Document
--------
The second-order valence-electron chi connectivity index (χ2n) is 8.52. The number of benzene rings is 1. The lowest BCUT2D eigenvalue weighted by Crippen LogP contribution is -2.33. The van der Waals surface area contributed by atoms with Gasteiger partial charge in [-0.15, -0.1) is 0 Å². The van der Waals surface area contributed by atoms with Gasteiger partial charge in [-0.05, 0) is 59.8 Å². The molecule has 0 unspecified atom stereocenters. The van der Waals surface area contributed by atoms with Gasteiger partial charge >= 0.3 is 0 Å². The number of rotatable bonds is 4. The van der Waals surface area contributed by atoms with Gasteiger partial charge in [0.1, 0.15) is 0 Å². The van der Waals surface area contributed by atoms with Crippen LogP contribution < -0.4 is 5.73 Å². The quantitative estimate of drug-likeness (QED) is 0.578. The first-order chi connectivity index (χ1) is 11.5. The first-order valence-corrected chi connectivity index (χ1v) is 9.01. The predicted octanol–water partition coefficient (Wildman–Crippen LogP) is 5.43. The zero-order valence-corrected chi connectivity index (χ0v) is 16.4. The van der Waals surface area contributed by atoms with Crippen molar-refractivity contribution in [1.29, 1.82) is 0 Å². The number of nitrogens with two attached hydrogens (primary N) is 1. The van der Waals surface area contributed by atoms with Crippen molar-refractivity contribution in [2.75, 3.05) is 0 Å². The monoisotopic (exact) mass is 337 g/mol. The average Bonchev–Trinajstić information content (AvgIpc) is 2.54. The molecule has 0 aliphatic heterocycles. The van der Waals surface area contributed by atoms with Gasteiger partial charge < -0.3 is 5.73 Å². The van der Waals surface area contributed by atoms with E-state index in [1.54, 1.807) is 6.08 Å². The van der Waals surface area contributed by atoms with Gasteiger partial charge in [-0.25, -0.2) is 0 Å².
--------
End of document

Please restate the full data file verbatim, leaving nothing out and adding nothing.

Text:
The second-order valence-electron chi connectivity index (χ2n) is 8.52. The number of benzene rings is 1. The lowest BCUT2D eigenvalue weighted by Crippen LogP contribution is -2.33. The van der Waals surface area contributed by atoms with Gasteiger partial charge in [-0.15, -0.1) is 0 Å². The van der Waals surface area contributed by atoms with Gasteiger partial charge in [-0.05, 0) is 59.8 Å². The molecule has 0 unspecified atom stereocenters. The van der Waals surface area contributed by atoms with Gasteiger partial charge >= 0.3 is 0 Å². The number of rotatable bonds is 4. The van der Waals surface area contributed by atoms with Gasteiger partial charge in [0.1, 0.15) is 0 Å². The van der Waals surface area contributed by atoms with Crippen LogP contribution < -0.4 is 5.73 Å². The quantitative estimate of drug-likeness (QED) is 0.578. The first-order chi connectivity index (χ1) is 11.5. The first-order valence-corrected chi connectivity index (χ1v) is 9.01. The predicted octanol–water partition coefficient (Wildman–Crippen LogP) is 5.43. The zero-order valence-corrected chi connectivity index (χ0v) is 16.4. The van der Waals surface area contributed by atoms with Crippen molar-refractivity contribution in [1.29, 1.82) is 0 Å². The number of nitrogens with two attached hydrogens (primary N) is 1. The van der Waals surface area contributed by atoms with Crippen molar-refractivity contribution in [2.75, 3.05) is 0 Å². The monoisotopic (exact) mass is 337 g/mol. The average Bonchev–Trinajstić information content (AvgIpc) is 2.54. The molecule has 0 aliphatic heterocycles. The van der Waals surface area contributed by atoms with Gasteiger partial charge < -0.3 is 5.73 Å². The van der Waals surface area contributed by atoms with E-state index in [1.54, 1.807) is 6.08 Å². The van der Waals surface area contributed by atoms with Gasteiger partial charge in [-0.25, -0.2) is 0 Å².